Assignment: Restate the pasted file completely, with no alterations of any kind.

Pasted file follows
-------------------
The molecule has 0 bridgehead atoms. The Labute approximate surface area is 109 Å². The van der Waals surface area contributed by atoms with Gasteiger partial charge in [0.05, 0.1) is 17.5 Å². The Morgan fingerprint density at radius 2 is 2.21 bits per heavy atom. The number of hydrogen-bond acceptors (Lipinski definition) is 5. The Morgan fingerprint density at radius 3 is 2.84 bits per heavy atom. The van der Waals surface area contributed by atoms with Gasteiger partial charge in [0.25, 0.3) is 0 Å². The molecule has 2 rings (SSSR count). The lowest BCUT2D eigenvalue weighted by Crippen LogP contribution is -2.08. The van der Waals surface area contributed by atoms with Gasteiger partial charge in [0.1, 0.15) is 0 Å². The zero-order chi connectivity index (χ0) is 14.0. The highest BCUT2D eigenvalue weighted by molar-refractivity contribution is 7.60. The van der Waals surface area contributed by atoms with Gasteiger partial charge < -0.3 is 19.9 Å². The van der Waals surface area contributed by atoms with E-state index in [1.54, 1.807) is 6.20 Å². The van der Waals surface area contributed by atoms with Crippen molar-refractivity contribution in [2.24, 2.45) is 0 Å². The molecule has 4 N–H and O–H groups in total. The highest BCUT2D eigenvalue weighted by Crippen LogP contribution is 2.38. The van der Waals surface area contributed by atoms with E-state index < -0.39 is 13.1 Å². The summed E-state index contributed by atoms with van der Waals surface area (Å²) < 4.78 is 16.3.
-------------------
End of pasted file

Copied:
The molecule has 0 bridgehead atoms. The Labute approximate surface area is 109 Å². The van der Waals surface area contributed by atoms with Gasteiger partial charge in [0.05, 0.1) is 17.5 Å². The Morgan fingerprint density at radius 2 is 2.21 bits per heavy atom. The number of hydrogen-bond acceptors (Lipinski definition) is 5. The Morgan fingerprint density at radius 3 is 2.84 bits per heavy atom. The van der Waals surface area contributed by atoms with Gasteiger partial charge in [0.25, 0.3) is 0 Å². The molecule has 2 rings (SSSR count). The lowest BCUT2D eigenvalue weighted by Crippen LogP contribution is -2.08. The van der Waals surface area contributed by atoms with Gasteiger partial charge in [0.1, 0.15) is 0 Å². The zero-order chi connectivity index (χ0) is 14.0. The highest BCUT2D eigenvalue weighted by molar-refractivity contribution is 7.60. The van der Waals surface area contributed by atoms with Gasteiger partial charge < -0.3 is 19.9 Å². The van der Waals surface area contributed by atoms with E-state index in [1.54, 1.807) is 6.20 Å². The van der Waals surface area contributed by atoms with Crippen molar-refractivity contribution in [2.24, 2.45) is 0 Å². The molecule has 4 N–H and O–H groups in total. The highest BCUT2D eigenvalue weighted by Crippen LogP contribution is 2.38. The van der Waals surface area contributed by atoms with E-state index < -0.39 is 13.1 Å². The summed E-state index contributed by atoms with van der Waals surface area (Å²) < 4.78 is 16.3.